Here’s an example. Last summer I was trying to fly back to Cincinnati from the Southeast, late in the afternoon. The usual pop-up thunderstorms were all over Georgia, Tennessee and North Carolina. Indeed, as I reviewed the radar in the FBO before takeoff, it looked almost impossible to find a path through. But a closer look revealed that these were all air mass thunderstorms–there was no frontal activity and no organized squall line. In addition, it was obvious that I could take off in perfect conditions and have an easy out for the entire route. The end result was a completely uneventful flight, with only a few minor deviations. What looked like tightly packed thunderstorms on the ground-based radar were in fact scattered enough to allow for wide gaps between cells.
Obviously you can get carried away with this philosophy–it’s never acceptable to blast off into the face of a severe thunderstorm or have no plan other than crossed fingers. But if it’s done in a disciplined way, you might be surprised at how many flights you can complete (at least partially) if you go take a look.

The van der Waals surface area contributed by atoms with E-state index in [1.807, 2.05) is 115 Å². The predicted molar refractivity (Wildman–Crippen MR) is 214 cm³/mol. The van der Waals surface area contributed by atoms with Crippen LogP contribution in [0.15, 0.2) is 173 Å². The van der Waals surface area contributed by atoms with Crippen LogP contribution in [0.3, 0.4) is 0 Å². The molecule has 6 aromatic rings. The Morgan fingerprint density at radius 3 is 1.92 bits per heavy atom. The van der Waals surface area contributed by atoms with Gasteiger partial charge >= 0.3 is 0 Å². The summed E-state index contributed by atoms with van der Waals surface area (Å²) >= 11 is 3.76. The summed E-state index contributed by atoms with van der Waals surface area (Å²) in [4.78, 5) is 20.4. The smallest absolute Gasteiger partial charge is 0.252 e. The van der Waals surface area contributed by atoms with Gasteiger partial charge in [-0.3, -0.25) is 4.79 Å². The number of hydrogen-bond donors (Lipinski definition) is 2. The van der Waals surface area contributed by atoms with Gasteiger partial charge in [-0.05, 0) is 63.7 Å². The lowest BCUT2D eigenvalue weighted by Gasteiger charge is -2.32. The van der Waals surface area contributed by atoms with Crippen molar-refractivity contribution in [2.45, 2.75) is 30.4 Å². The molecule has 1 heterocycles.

3. Instrument training doesn’t expose us to weather
Instrument flying is about weather as much as it’s about flying the procedures. And yet many pilots spend the majority of their instrument training practicing procedures and paperwork. Some never log the first hour of actual IMC, much less practical cross-country weather flying. Just as a person who has never completed any training on gun safety will be overly tentative with a pistol, an instrument pilot who has never seen weather systems from the cockpit will be hesitant to ever get close.